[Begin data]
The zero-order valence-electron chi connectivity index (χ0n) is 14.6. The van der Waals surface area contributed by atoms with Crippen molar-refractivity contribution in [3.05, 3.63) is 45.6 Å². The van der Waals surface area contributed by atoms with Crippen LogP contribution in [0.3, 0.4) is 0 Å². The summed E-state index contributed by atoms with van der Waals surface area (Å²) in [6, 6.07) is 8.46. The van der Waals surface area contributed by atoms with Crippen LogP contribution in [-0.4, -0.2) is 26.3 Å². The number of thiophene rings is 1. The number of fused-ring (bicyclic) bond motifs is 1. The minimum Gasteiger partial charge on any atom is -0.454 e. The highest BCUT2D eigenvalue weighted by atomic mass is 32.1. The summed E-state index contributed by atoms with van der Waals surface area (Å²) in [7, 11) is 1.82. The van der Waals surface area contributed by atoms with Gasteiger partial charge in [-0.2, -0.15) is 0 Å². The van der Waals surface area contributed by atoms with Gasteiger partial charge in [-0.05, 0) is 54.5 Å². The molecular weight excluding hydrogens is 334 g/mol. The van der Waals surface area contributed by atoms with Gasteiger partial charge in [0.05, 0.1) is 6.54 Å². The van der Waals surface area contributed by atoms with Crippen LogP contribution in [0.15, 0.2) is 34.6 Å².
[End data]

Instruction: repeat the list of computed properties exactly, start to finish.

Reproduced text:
The zero-order valence-electron chi connectivity index (χ0n) is 14.6. The van der Waals surface area contributed by atoms with Crippen molar-refractivity contribution in [3.05, 3.63) is 45.6 Å². The van der Waals surface area contributed by atoms with Crippen LogP contribution in [0.3, 0.4) is 0 Å². The summed E-state index contributed by atoms with van der Waals surface area (Å²) in [6, 6.07) is 8.46. The van der Waals surface area contributed by atoms with Crippen LogP contribution in [-0.4, -0.2) is 26.3 Å². The number of thiophene rings is 1. The number of fused-ring (bicyclic) bond motifs is 1. The minimum Gasteiger partial charge on any atom is -0.454 e. The highest BCUT2D eigenvalue weighted by atomic mass is 32.1. The summed E-state index contributed by atoms with van der Waals surface area (Å²) in [7, 11) is 1.82. The van der Waals surface area contributed by atoms with Gasteiger partial charge in [-0.2, -0.15) is 0 Å². The van der Waals surface area contributed by atoms with Gasteiger partial charge in [-0.05, 0) is 54.5 Å². The molecular weight excluding hydrogens is 334 g/mol. The van der Waals surface area contributed by atoms with Gasteiger partial charge in [0.05, 0.1) is 6.54 Å². The van der Waals surface area contributed by atoms with Crippen LogP contribution in [0.15, 0.2) is 34.6 Å².